Making alternatives more viable
"Even coal companies are investing in other technologies" when giving aid, he said, citing BHP Billiton's gift of solar panels in Pakistan as one example.
The report cited research by the International Energy Agency on Africa that found the cost of connecting communities more than three kilometres from the grid was about $US450 ($523) per megawatt-hour, often making alternatives more viable. Solar panels and small wind generators were less than $US300 per mWh.
In addition, big miners, such as Peabody Energy, also played up the importance of coal in sparking economic growth, describing the fuel as "a significant catalyst for economic growth", the institute's report said.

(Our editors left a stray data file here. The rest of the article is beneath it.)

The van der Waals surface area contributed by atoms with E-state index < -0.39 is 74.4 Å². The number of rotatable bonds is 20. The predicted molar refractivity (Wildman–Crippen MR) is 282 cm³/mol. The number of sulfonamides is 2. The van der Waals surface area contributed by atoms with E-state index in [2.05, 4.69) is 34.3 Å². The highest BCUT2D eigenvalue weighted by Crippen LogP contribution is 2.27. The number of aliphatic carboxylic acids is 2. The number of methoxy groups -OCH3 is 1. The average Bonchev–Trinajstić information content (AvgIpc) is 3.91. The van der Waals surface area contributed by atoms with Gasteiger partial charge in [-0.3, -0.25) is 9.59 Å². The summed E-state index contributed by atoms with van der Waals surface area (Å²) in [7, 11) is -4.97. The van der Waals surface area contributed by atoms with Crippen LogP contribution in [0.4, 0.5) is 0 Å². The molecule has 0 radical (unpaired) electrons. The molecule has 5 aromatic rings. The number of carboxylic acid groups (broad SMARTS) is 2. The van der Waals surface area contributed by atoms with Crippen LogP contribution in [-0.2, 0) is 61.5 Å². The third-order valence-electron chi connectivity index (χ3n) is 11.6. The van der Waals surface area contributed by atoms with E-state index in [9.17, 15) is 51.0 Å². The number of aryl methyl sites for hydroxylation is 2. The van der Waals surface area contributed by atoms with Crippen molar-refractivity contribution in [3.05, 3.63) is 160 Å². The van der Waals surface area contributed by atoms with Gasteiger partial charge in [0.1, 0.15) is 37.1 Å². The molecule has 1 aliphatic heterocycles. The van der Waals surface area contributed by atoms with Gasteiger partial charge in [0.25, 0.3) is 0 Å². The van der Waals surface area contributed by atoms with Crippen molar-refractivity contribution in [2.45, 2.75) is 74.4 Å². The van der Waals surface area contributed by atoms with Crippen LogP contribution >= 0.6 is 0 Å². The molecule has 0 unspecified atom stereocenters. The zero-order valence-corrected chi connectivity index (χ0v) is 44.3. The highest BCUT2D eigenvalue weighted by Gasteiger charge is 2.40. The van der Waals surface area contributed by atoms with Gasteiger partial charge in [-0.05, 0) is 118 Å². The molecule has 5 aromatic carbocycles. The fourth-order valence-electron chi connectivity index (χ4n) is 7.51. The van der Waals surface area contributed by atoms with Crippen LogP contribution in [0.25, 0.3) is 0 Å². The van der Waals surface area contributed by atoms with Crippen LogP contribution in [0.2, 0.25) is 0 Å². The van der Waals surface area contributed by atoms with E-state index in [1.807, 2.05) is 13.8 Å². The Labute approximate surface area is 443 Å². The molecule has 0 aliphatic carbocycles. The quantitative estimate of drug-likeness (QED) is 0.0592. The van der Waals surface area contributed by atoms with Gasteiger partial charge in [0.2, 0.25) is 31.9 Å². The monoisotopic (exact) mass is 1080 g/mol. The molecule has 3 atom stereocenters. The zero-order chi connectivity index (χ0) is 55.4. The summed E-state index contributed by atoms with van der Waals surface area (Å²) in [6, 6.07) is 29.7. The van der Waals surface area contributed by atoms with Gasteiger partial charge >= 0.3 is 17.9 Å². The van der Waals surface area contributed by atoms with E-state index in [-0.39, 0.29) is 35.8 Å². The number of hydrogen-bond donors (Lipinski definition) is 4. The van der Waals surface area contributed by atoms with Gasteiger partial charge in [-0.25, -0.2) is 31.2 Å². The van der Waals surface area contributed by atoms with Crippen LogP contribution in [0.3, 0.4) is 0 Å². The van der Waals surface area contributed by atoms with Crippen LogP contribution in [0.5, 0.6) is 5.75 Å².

The link, though, is less causal than a correlation, Mr Campbell said: "It's not coal use that's making people busier and more productive - it's the busier, more productive people who are sometimes using more coal."
The debate over the role of coal has intensified in part because of coal's higher carbon-dioxide emissions compared with gas and oil. The IEA, the United Nations Intergovernmental Panel on Climate Change and other global bodies say nations have a limited carbon budget to burn up if they are to avoid dangerous global warming.